Are Airlines Keeping Their Promises?
Last year, facing the prospect of being required to abide by a "passenger bill of rights," the Air Transport Association and its member airlines agreed to improve airline customer service. The agreement, detailed in a document called the Airline Customer Service Commitment (the Commitment), consisted of 12 provisions that were to be fully implemented by December 15, 1999. In June, the Department of Transportation's Office of Inspector General issued its interim report on how well the airlines have followed through on the Commitment. The preliminary results were mixed.
Most of the provisions of the Commitment were either already required by law or were already a part of the airlines' policies and procedures. (See "The Airlines' New Service Proposal," CR, December 1999.) Of the twelve provisions, only two were completely new. Those two new provisions have been fully implemented, said the OIG: The airlines did petition the DOT for an increase in the baggage liability limit from $1,250 to $2,500. (The DOT increased the baggage liability limit to $2,500 and indexed the limit to inflation.) And the airlines now allow reservations to be held or cancelled within 24 hours. (But this applies only to reservations made over the airlines' telephone reservation systems, and the airlines are not required to notify customers of the policy.)
The OIG found that even when the airlines did revise policies and procedures to improve customer service per the Commitment, the execution of the policies and procedures was not always consistent. The OIG also noted that the terms of some of the provisions are too ambiguous to constitute an enforceable standard. In those instances, the airlines themselves cannot even tell for sure if they have improved customer service.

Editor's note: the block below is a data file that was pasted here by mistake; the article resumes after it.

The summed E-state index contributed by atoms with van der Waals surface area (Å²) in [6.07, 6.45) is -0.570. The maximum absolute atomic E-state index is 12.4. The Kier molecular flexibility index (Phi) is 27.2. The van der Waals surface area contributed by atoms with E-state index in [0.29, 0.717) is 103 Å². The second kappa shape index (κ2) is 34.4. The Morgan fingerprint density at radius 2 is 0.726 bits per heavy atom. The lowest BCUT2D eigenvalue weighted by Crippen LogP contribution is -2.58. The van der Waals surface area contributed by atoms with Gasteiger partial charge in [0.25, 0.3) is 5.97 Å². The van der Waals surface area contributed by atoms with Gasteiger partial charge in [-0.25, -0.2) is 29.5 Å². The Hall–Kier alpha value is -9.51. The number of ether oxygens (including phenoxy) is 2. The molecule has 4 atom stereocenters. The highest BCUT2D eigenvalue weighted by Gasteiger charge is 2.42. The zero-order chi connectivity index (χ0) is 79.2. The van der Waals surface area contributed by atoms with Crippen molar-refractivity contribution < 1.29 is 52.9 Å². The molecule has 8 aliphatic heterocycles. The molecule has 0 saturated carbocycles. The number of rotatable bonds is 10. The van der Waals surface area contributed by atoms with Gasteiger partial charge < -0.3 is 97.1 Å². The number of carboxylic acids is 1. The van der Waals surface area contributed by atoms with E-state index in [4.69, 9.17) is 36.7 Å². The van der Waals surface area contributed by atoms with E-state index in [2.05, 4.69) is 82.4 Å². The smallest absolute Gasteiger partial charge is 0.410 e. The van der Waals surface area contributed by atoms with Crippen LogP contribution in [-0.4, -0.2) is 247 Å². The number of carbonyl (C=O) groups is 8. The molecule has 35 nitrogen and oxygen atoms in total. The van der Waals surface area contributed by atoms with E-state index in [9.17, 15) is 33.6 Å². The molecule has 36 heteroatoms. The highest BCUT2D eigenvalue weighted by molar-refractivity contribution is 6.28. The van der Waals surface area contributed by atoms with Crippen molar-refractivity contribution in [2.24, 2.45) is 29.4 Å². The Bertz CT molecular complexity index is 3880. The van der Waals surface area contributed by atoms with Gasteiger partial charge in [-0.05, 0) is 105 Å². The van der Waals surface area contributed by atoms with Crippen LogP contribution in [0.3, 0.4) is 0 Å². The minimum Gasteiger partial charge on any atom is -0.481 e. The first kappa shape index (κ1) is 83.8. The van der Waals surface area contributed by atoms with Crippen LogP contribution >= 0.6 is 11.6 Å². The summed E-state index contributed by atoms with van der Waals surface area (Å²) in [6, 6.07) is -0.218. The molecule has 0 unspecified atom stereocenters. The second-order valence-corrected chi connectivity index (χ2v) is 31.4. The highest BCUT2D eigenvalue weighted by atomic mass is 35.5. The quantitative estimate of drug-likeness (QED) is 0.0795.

In addition, the OIG found many instances of discrepancies between an airline's customer service plan and its "contract of carriage". This situation means that even though an airline may have made a promise through its plan, that promise does not constitute a legally enforceable right of the passenger. (See sidebar on page 26.)
The following excerpt from the OIG report presents telling observations on six of the provisions of the Airline Customer Service Commitment.
Promise: Offer the Lowest Fare Available. The airlines committed to offer the lowest fare available for which the customer is eligible on the airline's telephone reservation system for the date, flight, and class of service requested.
The airlines did not commit to guaranteeing the customer that the quoted fare is the lowest fare the airline has to offer. There may be lower fares available through the airlines' Internet sites that are not available through the airlines' telephone reservation systems. Also, the airlines did not commit always to offer the lowest fare for reservations made or tickets purchased at the airlines' airport customer service counters or city ticket offices. Further, the airlines did not commit to disclose that there may be lower fares available through other distribution outlets, making it incumbent on the customer to know that lower price alternatives may be available.
Our limited testing of this provision found that the airlines' telephone reservation agents usually offered us the lowest fare available for which we were eligible. In cases where we were not offered the lowest fare, it was due to employees not following established procedures. There were a sufficient number of cases in which the lowest fare was not offered to warrant that the airlines pay special attention to this area.
Promise: Notify Customers of Known Delays, Cancellations, and Diversions. The airlines committed to notify customers at the airport and on-board an affected aircraft, in a timely manner, of the best available information regarding known delays, cancellations, and diversions. In addition, each airline would establish and implement policies for accommodating passengers delayed overnight. …